Dioxins and related compounds are undesirable and unintended contaminants in the food supply. Although environmental levels of these compounds have been declining over the past decade, efforts to reduce human exposure further are ongoing. Dietary intake is the major route of exposure to dioxins. US Environmental Protection Agency estimates7 suggest that animal food sources may contribute up to 90% of human exposure to dioxins. Because dioxins are long-lived compounds, and because children consume more food per body weight than do adults, reducing dioxin exposure in this segment of the population is an effective strategy for reducing body burdens in future generations. Options to minimize exposure to dioxins through foods include selecting lower-fat versions of meats, poultry, and dairy products. Consuming all foods, including fatty fish, in recommended amounts is congruent with the goal of reducing dioxin intake exposure and maintaining good health.

Source: http://onlinelibrary.wiley.com/doi/10.1111/j.1753-4887.2006.tb00225.x/abstract – Retrieved 2010/11/18

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Polychlorinated biphenyls (PCBs) in the UK population: estimated intake, exposure and body burden.

Duarte-Davidson, R. and Jones, K. C. (1994) Polychlorinated biphenyls (PCBs) in the UK population: estimated intake, exposure and body burden. Science of the Total Environment, 151 (2). pp. 131-152. ISSN 0048-9697.

Abstract

This paper presents a detailed congener-specific estimate of PCB exposure to the UK population. The average PCB intake (i.e. the sum of IUPAC congeners No. 28, 44, 52, 61/74, 66, 99, 101, 105, 110, 118, 138, 151, 153, 156, 170, 180, 183, 187, 189, 194/205, 201, 202, 206 and 209) for the contemporary UK population was estimated to be 0.53 µg/person/day. Food consumption accounted for 97% of the PCB exposure, with fish, milk and dairy products, vegetables and meat and animal fat accounting for 32, 24, 24 and 15%, respectively. The congener pattern for different food products varied, with vegetables playing a major part in the intake of lower chlorinated compounds, whilst fatty foods such as fish, dairy products and meat, were of greater importance for the intake of higher chlorinated compounds. Theoretical body burdens and body fat concentrations of selected PCB congeners were derived for the UK population, based on the estimated contemporary human daily intake of PCBs and a number of assumptions. PCB body burdens and adipose tissue concentrations were generally predicted to increase with age. However, adipose concentrations increased at a slower rate in the older population, due to a dilution effect caused by the increase in body fat weight with age. These theoretical estimates were then compared with measured values for adipose tissue from the Welsh population. Theoretical body burdens and adipose tissue concentrations (not accounting for any metabolic losses) were below the actual values measured for the contemporary Welsh population by between a factor of 2.5 and 4. This discrepancy becomes greater when metabolic losses are included, and probably occurs because present day exposure to PCBs through foodstuffs is likely to be lower than in the past. The lower chlorinated congener No. 28 is more readily removed from the body and is predicted to reach an equilibrium concentration in humans. In contrast, the higher chlorinated No. 153 was predicted to accumulate in the body throughout life. The effect of PCB transfer via breast milk is shown to be important in lowering the body burden of the mother (by ˜ 20% over 3 months) and substantially increasing that in the offspring.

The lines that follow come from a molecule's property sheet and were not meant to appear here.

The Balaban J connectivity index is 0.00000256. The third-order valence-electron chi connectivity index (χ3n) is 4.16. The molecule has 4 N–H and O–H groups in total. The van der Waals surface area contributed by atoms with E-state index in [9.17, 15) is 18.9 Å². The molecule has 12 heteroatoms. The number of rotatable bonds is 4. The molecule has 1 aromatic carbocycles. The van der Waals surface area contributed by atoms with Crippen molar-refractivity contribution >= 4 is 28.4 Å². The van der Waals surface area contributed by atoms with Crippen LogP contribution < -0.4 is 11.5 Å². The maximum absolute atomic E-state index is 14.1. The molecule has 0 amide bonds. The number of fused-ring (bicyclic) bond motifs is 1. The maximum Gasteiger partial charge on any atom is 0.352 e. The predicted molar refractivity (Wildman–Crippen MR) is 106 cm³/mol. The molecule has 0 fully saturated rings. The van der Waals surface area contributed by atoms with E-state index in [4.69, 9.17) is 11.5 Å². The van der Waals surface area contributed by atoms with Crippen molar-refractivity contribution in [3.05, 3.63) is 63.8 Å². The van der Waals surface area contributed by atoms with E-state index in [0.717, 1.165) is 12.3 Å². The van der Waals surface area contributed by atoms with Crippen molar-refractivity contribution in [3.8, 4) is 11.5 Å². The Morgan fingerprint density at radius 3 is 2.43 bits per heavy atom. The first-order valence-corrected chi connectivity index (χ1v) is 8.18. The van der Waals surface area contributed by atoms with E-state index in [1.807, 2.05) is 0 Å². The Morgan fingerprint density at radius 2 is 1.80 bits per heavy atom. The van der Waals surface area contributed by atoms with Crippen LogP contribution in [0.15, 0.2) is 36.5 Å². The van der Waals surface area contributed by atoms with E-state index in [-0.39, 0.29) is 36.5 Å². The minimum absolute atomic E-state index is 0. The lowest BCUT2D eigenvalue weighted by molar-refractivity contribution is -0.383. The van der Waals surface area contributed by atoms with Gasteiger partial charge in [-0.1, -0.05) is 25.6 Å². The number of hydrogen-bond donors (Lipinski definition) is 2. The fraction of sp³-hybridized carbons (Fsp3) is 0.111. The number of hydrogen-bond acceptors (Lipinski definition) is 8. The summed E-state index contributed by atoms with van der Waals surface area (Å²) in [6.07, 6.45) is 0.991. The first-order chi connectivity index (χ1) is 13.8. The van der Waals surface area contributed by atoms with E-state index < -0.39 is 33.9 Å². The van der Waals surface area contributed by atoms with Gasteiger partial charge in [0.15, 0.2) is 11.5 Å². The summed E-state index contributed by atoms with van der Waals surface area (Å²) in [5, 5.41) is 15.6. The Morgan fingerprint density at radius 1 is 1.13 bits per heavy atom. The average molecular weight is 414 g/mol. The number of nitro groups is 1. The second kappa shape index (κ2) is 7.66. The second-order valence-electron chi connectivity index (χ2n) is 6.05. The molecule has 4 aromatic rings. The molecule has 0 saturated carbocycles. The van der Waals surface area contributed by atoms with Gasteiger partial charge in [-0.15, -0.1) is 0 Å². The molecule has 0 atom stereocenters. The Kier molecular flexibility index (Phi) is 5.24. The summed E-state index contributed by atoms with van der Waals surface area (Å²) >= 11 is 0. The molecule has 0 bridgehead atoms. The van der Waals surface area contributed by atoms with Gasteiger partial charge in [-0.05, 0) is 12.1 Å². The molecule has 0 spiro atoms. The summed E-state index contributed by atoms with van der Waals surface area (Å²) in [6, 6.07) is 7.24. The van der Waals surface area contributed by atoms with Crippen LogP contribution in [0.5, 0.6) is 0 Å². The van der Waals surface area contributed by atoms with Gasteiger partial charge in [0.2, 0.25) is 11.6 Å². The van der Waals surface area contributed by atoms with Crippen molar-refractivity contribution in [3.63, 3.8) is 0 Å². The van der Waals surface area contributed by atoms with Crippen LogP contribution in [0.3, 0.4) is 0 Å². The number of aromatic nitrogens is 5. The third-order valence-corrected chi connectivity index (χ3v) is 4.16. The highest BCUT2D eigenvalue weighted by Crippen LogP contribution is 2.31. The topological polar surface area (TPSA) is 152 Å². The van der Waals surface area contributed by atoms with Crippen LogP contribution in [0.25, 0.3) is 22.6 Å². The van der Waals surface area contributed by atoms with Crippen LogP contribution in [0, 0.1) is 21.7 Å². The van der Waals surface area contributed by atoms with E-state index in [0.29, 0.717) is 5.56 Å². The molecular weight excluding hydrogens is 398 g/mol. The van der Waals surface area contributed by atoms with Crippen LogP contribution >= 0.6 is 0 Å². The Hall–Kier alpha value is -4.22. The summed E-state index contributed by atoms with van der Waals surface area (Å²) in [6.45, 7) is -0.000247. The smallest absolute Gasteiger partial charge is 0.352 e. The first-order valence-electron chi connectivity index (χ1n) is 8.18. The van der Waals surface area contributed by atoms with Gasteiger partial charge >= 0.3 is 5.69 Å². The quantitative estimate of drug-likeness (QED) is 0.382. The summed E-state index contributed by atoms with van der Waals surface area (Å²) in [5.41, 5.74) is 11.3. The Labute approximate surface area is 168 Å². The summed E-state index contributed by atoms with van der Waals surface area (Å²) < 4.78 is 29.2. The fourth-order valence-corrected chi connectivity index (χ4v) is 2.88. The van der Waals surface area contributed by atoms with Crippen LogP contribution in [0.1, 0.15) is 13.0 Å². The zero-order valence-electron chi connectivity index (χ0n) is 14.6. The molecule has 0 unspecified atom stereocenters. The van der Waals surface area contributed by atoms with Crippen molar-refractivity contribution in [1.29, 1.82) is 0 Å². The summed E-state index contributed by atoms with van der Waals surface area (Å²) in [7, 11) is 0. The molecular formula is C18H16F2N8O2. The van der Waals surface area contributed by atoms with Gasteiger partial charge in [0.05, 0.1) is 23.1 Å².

Item Type:    Article
Journal/Publication Title:    Science of the Total Environment
Uncontrolled Keywords:    Polychlorinated biphenyls; Humans; Foodstuffs; Exposure; Body burden
Department/Subjects:    Library of Congress Subject Areas > G Geography. Anthropology. Recreation > GE Environmental Sciences
Lancaster University Faculties/Departments > Faculty of Science and Technology > Lancaster Environment Centre > Environmental Sciences
ID Code:    22422
Deposited By:    ep_ss_importer
Deposited On:    03 Feb 2009 11:26
Refereed?:    Yes
Published?:    Published
Last Modified:    03 Feb 2009 11:26
Identification Number:    10.1016/0048-9697(94)90170-8

Source: http://eprints.lancs.ac.uk/22422/ – Retrieved 2010/11/18

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A Cesspool of Pollutants, Now Is the Time to Clean-up Your Body